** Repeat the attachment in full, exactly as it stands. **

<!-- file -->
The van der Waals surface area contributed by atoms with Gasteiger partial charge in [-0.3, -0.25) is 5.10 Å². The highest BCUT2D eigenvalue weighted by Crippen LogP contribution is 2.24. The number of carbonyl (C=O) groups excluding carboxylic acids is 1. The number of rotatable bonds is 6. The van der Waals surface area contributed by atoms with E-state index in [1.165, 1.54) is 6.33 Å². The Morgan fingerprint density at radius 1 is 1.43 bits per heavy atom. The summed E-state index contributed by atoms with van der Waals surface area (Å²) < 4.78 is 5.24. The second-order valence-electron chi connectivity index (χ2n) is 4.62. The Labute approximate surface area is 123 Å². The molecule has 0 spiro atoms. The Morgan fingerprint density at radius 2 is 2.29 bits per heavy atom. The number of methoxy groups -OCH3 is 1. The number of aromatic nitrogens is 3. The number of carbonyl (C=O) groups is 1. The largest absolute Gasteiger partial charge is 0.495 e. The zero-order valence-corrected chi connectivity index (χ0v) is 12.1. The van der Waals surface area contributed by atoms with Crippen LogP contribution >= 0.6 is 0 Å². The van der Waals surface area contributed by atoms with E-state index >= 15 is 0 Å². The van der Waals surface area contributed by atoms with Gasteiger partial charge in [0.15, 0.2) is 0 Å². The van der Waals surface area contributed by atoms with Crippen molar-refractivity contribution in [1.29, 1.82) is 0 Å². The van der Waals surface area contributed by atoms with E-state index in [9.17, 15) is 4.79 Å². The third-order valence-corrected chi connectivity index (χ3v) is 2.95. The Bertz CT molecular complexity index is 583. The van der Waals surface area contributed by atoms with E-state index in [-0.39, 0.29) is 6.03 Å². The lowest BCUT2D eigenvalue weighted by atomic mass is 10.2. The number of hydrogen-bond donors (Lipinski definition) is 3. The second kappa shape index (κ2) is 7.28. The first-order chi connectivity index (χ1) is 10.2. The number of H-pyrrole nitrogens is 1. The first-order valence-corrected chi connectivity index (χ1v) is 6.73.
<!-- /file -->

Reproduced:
The van der Waals surface area contributed by atoms with Gasteiger partial charge in [-0.3, -0.25) is 5.10 Å². The highest BCUT2D eigenvalue weighted by Crippen LogP contribution is 2.24. The number of carbonyl (C=O) groups excluding carboxylic acids is 1. The number of rotatable bonds is 6. The van der Waals surface area contributed by atoms with E-state index in [1.165, 1.54) is 6.33 Å². The Morgan fingerprint density at radius 1 is 1.43 bits per heavy atom. The summed E-state index contributed by atoms with van der Waals surface area (Å²) < 4.78 is 5.24. The second-order valence-electron chi connectivity index (χ2n) is 4.62. The Labute approximate surface area is 123 Å². The molecule has 0 spiro atoms. The Morgan fingerprint density at radius 2 is 2.29 bits per heavy atom. The number of methoxy groups -OCH3 is 1. The number of aromatic nitrogens is 3. The number of carbonyl (C=O) groups is 1. The largest absolute Gasteiger partial charge is 0.495 e. The zero-order valence-corrected chi connectivity index (χ0v) is 12.1. The van der Waals surface area contributed by atoms with Crippen LogP contribution >= 0.6 is 0 Å². The van der Waals surface area contributed by atoms with E-state index >= 15 is 0 Å². The van der Waals surface area contributed by atoms with Gasteiger partial charge in [0.15, 0.2) is 0 Å². The van der Waals surface area contributed by atoms with Crippen molar-refractivity contribution in [1.29, 1.82) is 0 Å². The van der Waals surface area contributed by atoms with E-state index in [9.17, 15) is 4.79 Å². The third-order valence-corrected chi connectivity index (χ3v) is 2.95. The Bertz CT molecular complexity index is 583. The van der Waals surface area contributed by atoms with E-state index in [-0.39, 0.29) is 6.03 Å². The lowest BCUT2D eigenvalue weighted by atomic mass is 10.2. The number of hydrogen-bond donors (Lipinski definition) is 3. The second kappa shape index (κ2) is 7.28. The first-order chi connectivity index (χ1) is 10.2. The number of H-pyrrole nitrogens is 1. The first-order valence-corrected chi connectivity index (χ1v) is 6.73.